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My company co-organises lots of events and if the events are of technical nature, we as employees, get promo codes that allow us free entry. One such event is being organised in a couple of weeks. What is different this time is that I put in my notice and I will be leaving the company. My last day is a couple of days before the event. The code was given out recently and I am planning to use it to enter it.

How unethical would that be considered? I am leaving on good terms with everybody. I am taking a month off so I won't be employed yet when the conference takes place.

  • @KillianDS No idea, and I wouldn't even know how to check it. Since we just get the code in email, I assume all the employees are granted free entry and it's up to the company to enforce a rule to limit it to the employees? – Emmit May 24 '16 at 7:01
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    If you wanted to be totally ethical you could ask HR (or whoever gave you the code) if you must return it before you leave the company. If the answer is no, go for it. – Brandin May 24 '16 at 7:19
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    A good rule of thumb is if you've found yourself asking anonymous strangers on the Internet for approval of an action you intend to take that benefits yourself, you're probably on the wrong side of the ethics of it. – Kyle Hale May 24 '16 at 14:44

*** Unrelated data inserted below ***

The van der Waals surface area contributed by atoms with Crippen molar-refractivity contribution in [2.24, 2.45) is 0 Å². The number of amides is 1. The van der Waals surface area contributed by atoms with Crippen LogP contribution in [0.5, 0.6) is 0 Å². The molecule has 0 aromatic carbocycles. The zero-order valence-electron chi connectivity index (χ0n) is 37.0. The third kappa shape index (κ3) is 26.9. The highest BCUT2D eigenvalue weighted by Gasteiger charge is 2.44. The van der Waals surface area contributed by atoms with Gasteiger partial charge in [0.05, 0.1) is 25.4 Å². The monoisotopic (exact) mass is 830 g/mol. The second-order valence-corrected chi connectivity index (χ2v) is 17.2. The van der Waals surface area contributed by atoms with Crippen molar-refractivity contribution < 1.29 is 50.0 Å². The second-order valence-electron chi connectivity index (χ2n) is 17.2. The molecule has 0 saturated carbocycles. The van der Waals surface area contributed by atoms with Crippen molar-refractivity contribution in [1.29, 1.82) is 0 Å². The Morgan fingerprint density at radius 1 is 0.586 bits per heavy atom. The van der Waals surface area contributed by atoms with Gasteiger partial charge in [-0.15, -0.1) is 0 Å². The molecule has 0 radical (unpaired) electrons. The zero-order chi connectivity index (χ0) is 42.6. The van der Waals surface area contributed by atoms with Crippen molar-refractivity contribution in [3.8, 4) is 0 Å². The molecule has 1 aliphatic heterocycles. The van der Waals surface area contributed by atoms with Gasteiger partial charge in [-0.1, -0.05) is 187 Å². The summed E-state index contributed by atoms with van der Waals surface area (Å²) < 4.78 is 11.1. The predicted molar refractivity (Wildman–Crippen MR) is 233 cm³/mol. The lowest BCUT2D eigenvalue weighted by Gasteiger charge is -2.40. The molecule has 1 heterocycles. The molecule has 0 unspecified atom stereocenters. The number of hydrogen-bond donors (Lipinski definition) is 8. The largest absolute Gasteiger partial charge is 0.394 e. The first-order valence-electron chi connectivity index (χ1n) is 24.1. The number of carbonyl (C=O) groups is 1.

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    "My last day is a couple of days before the event." So if you worked one more day, and then attended the event (on company time), you would still be an employee. Why not just avoid the questionable situation by working just one more day? Since you mentioned taking a month off, it seems you may be available. If you have PTO (vacation) day saved up, you might not even need to work it. – TOOGAM May 25 '16 at 5:30
  • It's amazing that a question caused by me being completely absent-minded and not thinking about the most obvious options is so popular. :-) – Emmit May 26 '16 at 7:11
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The ethical thing to do is ask your company if it's OK to use the code to attend even though you will have finished up there by that time. And then abide by their answer on the matter.

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    Nobody ever thinks of that angle, now do they? – Retired Codger May 24 '16 at 12:31
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    @RichardU It's easy to rationalise your way around things when you don't get what you want. But a reputation that people can rely on your rock steady ethics is a big asset in the long haul. Don't waste it on little things. – Kilisi May 24 '16 at 13:32
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    You can get a lot of mileage on your ethics. When I was laid off for one position, I took the high road, sent out a thank-you email, behaved above-board right up through my last day. Five years later, I got a project from the same company. Your reputation is everything. I agree, it's a huge asset. – Retired Codger May 24 '16 at 13:37